These Beautiful Children

We do not always know how to pray for them, these beautiful children that knock at the doors of our heart.

They both look awkward in their photos. He is 12, stands solemn and serious, as if he might feel a bit too old for this posed moment in front of a camera. She is 6, stands still as if it took every ounce of energy to *not* move. There is a spark in her eyes that belies her stiff posture.

I cannot imagine their lives, these children, where poverty is defined as a daily quest for physical survival. I’m sure they cannot imagine my life, where the ‘sacrifice’ of one night of dining out more than covers a month’s worth of schooling and basic supplies for them.

Sometimes my prayer is simply giving thanks that these children can be part of our lives, and that we can be part of theirs. It seems so small, this bridge between our worlds, but it is a start.

Many times I think of the hopes and dreams I have for my own children, and pray this for them as well.

…That they can see a doctor when they are sick.

…That their family can earn enough money to buy food this month.

…That they have good friends that encourage them.

…That there aren’t bullies at school.

…That they are learning from their studies.

…That they are growing healthy and strong.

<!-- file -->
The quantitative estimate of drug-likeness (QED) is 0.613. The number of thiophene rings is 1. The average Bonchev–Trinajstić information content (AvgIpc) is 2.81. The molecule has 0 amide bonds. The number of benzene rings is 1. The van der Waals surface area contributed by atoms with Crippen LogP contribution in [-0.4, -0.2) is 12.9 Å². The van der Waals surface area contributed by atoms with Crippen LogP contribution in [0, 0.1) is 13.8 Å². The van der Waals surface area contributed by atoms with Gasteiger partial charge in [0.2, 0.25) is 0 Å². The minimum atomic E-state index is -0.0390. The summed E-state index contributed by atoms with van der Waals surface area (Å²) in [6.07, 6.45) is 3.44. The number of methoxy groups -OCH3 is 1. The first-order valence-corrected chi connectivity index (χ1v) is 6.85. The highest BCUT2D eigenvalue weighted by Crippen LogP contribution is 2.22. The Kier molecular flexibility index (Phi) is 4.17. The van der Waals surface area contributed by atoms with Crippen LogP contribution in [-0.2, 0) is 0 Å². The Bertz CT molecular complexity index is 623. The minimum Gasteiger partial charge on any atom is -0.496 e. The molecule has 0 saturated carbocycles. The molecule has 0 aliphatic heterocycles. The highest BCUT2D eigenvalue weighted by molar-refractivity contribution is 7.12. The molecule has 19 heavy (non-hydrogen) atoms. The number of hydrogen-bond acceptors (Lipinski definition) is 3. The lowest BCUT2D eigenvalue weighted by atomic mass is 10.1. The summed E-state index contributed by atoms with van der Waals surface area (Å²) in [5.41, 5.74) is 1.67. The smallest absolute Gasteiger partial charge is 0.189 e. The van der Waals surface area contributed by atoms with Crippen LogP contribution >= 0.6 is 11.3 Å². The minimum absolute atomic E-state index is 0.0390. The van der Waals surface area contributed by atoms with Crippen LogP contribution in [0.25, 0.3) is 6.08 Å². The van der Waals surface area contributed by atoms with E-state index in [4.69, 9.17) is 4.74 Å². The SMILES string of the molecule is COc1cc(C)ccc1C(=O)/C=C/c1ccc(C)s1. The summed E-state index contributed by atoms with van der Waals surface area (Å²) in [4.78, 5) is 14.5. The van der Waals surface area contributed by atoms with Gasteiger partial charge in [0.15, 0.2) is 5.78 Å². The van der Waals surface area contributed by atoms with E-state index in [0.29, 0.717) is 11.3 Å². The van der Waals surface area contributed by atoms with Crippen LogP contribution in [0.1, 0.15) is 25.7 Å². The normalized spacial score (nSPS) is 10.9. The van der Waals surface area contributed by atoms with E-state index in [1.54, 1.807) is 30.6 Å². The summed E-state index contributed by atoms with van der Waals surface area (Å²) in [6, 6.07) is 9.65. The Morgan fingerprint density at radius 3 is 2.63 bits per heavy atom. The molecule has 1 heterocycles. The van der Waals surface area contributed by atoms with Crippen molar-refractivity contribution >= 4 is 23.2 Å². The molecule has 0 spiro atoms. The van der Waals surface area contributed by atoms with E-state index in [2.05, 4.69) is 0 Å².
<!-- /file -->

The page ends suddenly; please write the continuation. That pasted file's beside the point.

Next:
…That they would know how much Jesus loves them.

Young Man’s prayer, on the other hand, is a consistently enthusiastic and to-the-point request that the children and their families would be “A-Okay!” (and yes, he somehow manages to evoke an exclamation point each and every night).


Perhaps not the most commonly used theological term, but I hear Young Man’s heart and think of the Hebrew concept of ‘shalom’ – peace and wholeness and rightness in all aspects of life. Yes, this is a magnificent prayer, that all would be made right in their world, in *our* world together.

I struggle to know what it means to live this request for Shalom, and not simply pray it. To change the global economy and intricate systems of power seemingly beyond any individual’s control – factors of production and consumption, labor, environment, politics. These are important, critical…and overwhelming. Our monthly financial sponsorship dwarfs ridiculously in comparison, but it is a start, at least for us, at least for these two beautiful children.

And somehow ~ in ways I can’t understand ~ we need these children as much as they need us. We need to learn from each other, to receive as well as to give, to be challenged as well as to encourage. And my soul needs to be reminded that material poverty is never simply a number. Poverty always has a face.

For daily food, for hearts soft towards God and soft towards others, for Shalom.

We do not always know how to pray for them, these beautiful children that knock at the doors of our heart.

To learn more about sponsoring a child,
Compassion International.